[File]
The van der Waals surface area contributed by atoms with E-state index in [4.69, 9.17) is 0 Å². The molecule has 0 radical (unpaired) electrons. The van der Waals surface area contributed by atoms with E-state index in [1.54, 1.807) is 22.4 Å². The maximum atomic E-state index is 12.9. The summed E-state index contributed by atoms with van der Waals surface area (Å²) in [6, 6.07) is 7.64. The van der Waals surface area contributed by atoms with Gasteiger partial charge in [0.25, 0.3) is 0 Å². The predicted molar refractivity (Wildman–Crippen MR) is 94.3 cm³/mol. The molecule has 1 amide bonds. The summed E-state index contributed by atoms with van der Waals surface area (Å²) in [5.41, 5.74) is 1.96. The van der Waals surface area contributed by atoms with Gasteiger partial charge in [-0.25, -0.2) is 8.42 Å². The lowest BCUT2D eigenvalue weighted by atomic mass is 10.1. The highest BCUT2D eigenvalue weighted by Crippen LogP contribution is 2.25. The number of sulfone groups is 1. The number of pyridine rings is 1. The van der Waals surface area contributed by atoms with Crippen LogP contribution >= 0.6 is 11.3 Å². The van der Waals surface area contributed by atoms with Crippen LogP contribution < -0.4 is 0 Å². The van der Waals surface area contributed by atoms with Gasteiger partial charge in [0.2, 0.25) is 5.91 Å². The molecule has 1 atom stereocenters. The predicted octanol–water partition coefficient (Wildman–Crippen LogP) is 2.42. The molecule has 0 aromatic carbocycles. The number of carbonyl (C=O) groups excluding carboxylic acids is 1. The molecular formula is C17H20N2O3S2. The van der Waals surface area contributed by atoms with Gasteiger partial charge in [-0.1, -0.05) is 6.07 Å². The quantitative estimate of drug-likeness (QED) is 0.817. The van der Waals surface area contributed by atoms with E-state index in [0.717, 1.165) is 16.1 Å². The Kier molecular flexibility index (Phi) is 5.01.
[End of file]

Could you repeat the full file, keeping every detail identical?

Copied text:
The van der Waals surface area contributed by atoms with E-state index in [4.69, 9.17) is 0 Å². The molecule has 0 radical (unpaired) electrons. The van der Waals surface area contributed by atoms with E-state index in [1.54, 1.807) is 22.4 Å². The maximum atomic E-state index is 12.9. The summed E-state index contributed by atoms with van der Waals surface area (Å²) in [6, 6.07) is 7.64. The van der Waals surface area contributed by atoms with Gasteiger partial charge in [0.25, 0.3) is 0 Å². The predicted molar refractivity (Wildman–Crippen MR) is 94.3 cm³/mol. The molecule has 1 amide bonds. The summed E-state index contributed by atoms with van der Waals surface area (Å²) in [5.41, 5.74) is 1.96. The van der Waals surface area contributed by atoms with Gasteiger partial charge in [-0.25, -0.2) is 8.42 Å². The lowest BCUT2D eigenvalue weighted by atomic mass is 10.1. The highest BCUT2D eigenvalue weighted by Crippen LogP contribution is 2.25. The number of sulfone groups is 1. The number of pyridine rings is 1. The van der Waals surface area contributed by atoms with Crippen LogP contribution >= 0.6 is 11.3 Å². The van der Waals surface area contributed by atoms with Crippen LogP contribution < -0.4 is 0 Å². The van der Waals surface area contributed by atoms with Gasteiger partial charge in [0.2, 0.25) is 5.91 Å². The molecule has 1 atom stereocenters. The predicted octanol–water partition coefficient (Wildman–Crippen LogP) is 2.42. The molecule has 0 aromatic carbocycles. The number of carbonyl (C=O) groups excluding carboxylic acids is 1. The molecular formula is C17H20N2O3S2. The van der Waals surface area contributed by atoms with Gasteiger partial charge in [-0.1, -0.05) is 6.07 Å². The quantitative estimate of drug-likeness (QED) is 0.817. The van der Waals surface area contributed by atoms with E-state index in [0.717, 1.165) is 16.1 Å². The Kier molecular flexibility index (Phi) is 5.01.